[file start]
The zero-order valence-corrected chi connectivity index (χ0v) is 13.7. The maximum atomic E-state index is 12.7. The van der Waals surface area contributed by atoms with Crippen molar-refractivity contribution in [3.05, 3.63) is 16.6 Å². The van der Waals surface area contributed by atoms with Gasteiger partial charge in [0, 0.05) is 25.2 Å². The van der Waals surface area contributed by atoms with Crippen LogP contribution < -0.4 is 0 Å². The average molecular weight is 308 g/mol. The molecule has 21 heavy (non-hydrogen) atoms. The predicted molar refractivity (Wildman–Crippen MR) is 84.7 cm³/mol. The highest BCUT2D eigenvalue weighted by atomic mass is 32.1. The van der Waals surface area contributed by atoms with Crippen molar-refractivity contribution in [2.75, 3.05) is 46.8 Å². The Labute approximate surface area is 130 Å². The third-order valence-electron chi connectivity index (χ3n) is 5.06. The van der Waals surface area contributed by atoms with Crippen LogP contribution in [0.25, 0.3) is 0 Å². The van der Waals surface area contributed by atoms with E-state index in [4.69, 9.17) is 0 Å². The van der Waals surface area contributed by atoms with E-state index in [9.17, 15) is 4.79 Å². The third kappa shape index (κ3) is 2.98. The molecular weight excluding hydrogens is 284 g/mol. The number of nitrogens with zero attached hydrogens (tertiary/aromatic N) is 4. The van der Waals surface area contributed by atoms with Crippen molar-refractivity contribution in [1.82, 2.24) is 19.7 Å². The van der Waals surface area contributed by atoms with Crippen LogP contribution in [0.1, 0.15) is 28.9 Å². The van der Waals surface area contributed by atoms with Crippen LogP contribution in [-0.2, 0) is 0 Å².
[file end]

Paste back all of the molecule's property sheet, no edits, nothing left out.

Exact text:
The zero-order valence-corrected chi connectivity index (χ0v) is 13.7. The maximum atomic E-state index is 12.7. The van der Waals surface area contributed by atoms with Crippen molar-refractivity contribution in [3.05, 3.63) is 16.6 Å². The van der Waals surface area contributed by atoms with Gasteiger partial charge in [0, 0.05) is 25.2 Å². The van der Waals surface area contributed by atoms with Crippen LogP contribution < -0.4 is 0 Å². The average molecular weight is 308 g/mol. The molecule has 21 heavy (non-hydrogen) atoms. The predicted molar refractivity (Wildman–Crippen MR) is 84.7 cm³/mol. The highest BCUT2D eigenvalue weighted by atomic mass is 32.1. The van der Waals surface area contributed by atoms with Crippen molar-refractivity contribution in [2.75, 3.05) is 46.8 Å². The Labute approximate surface area is 130 Å². The third-order valence-electron chi connectivity index (χ3n) is 5.06. The van der Waals surface area contributed by atoms with Crippen LogP contribution in [0.25, 0.3) is 0 Å². The van der Waals surface area contributed by atoms with E-state index in [4.69, 9.17) is 0 Å². The van der Waals surface area contributed by atoms with E-state index in [9.17, 15) is 4.79 Å². The third kappa shape index (κ3) is 2.98. The molecular weight excluding hydrogens is 284 g/mol. The number of nitrogens with zero attached hydrogens (tertiary/aromatic N) is 4. The van der Waals surface area contributed by atoms with Crippen molar-refractivity contribution in [1.82, 2.24) is 19.7 Å². The van der Waals surface area contributed by atoms with Crippen LogP contribution in [0.1, 0.15) is 28.9 Å². The van der Waals surface area contributed by atoms with Crippen LogP contribution in [-0.2, 0) is 0 Å².